Cover Image
close this bookCommunity Emergency Preparedness: A Manual for Managers and Policy-Makers (WHO, 1999, 141 p.)
View the document(introduction...)
View the documentPreface
View the documentAcknowledgements
close this folderChapter 1 Introduction
View the documentDecision-making for emergency preparedness
View the documentWhat is emergency preparedness?
View the documentCommunity participation
View the documentProject management
View the documentSummary
View the documentReferences
close this folderChapter 2 Policy development
View the documentPolicy
View the documentEmergency preparedness policy
View the documentIssues in emergency management policy
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close this folderChapter 3 Vulnerability assessment
View the documentIntroduction
View the documentThe process of vulnerability assessment
View the documentThe planning group
View the documentHazard identification
View the documentHazard description
View the documentDescribing the community
View the documentDescription of effects and vulnerability
View the documentHazard prioritization
View the documentRecommending action
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close this folderChapter 4 Emergency planning
View the documentIntroduction
View the documentAn emergency planning process
View the documentPlanning group review
View the documentPotential problem analysis
View the documentResource analysis
View the documentRoles and responsibilities
View the documentManagement structure
View the documentStrategies and systems
View the documentContent of community emergency plans
View the documentSummary
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close this folderChapter 5 Training and education
View the documentIntroduction
View the documentA systematic approach to training
View the documentPublic education
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close this folderChapter 6 Monitoring and evaluation
View the documentIntroduction
View the documentProject management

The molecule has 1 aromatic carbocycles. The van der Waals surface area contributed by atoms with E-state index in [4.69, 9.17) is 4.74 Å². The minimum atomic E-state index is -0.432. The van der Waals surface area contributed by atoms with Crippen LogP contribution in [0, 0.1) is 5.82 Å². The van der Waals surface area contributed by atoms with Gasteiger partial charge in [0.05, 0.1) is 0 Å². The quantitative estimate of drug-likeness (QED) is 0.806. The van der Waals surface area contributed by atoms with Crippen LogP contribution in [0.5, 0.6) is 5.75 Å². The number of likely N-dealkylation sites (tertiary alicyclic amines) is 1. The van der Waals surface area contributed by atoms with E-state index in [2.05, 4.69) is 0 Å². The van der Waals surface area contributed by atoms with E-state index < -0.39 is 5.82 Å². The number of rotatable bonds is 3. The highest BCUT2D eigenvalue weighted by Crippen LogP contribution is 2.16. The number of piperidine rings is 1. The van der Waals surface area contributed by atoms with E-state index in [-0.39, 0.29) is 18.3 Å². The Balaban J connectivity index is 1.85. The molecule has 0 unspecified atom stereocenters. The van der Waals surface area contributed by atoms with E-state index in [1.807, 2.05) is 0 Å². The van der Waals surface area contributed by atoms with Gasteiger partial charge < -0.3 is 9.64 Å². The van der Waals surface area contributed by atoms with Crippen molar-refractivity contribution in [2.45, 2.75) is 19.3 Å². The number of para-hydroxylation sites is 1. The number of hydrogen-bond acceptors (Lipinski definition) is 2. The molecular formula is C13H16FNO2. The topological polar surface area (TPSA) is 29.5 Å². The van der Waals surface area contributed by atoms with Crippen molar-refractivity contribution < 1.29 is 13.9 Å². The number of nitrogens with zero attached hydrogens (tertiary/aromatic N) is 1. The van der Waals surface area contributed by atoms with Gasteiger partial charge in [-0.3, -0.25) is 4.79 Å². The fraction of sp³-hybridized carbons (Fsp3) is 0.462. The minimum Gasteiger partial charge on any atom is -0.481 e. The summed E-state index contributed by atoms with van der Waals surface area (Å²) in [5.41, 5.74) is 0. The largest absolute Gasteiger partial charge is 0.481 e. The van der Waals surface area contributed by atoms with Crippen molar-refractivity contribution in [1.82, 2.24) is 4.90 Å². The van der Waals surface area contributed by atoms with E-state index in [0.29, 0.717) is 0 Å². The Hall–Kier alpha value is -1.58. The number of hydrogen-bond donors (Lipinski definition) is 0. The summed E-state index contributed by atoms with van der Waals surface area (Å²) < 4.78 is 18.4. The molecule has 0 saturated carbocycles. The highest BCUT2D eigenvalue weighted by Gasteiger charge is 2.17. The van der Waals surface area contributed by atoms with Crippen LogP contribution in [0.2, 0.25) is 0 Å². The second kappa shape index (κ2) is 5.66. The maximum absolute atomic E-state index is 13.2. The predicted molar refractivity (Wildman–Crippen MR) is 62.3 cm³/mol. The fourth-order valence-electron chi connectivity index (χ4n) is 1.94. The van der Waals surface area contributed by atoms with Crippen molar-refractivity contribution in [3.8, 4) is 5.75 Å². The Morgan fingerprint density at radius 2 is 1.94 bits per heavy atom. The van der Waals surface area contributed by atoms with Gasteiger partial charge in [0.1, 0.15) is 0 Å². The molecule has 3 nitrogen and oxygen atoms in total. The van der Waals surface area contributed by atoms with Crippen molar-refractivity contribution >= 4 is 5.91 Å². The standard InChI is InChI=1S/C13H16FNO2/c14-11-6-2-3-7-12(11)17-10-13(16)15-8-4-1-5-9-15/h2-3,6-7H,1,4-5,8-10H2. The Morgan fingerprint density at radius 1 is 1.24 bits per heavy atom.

View the documentChecklists
View the documentExercises
View the documentSummary
close this folderAnnexes
View the documentAnnex 1 - Project management
View the documentAnnex 2 - Hazard description tables
View the documentAnnex 3 - Emergency preparedness checklists
View the documentAnnex 4 - Personal protection in different types of emergencies
View the documentSelected WHO publications of related interest

Project management

Whether for developing and implementing an entire emergency preparedness programme or for conducting a vulnerability assessment or emergency planning project, project management methods are often required. These methods are used to ensure that the project is:

- appropriate (it sets out to do something worthwhile);
- effective (it achieves the required results);
- efficient (it is completed on time and with the available resources).

Project management methods are not an end in themselves and project management should not take over a project. Any project has a series of inputs and processes that produce outputs, which result in outcomes.

Inputs include people’s time and energy; their perceptions of vulnerability and of emergency management requirements; money and resources; and commitment and perseverance. Processes, in this instance, are the processes of emergency preparedness. Outputs include:

- an understanding of the hazards and their likely effects;

- a community that is aware of these hazards and of its vulnerability;

- people who are aware of their responsibilities in emergency prevention, preparedness, response, and recovery;

- commitment to an emergency plan;

- enhanced emergency preparedness.

The outcomes of appropriate and effective emergency preparedness are the improved protection of life, property, and the environment, and the ability to sustain development.

There are three major parts to project management: project definition; project planning; and project implementation (13). These are described in Annex 1.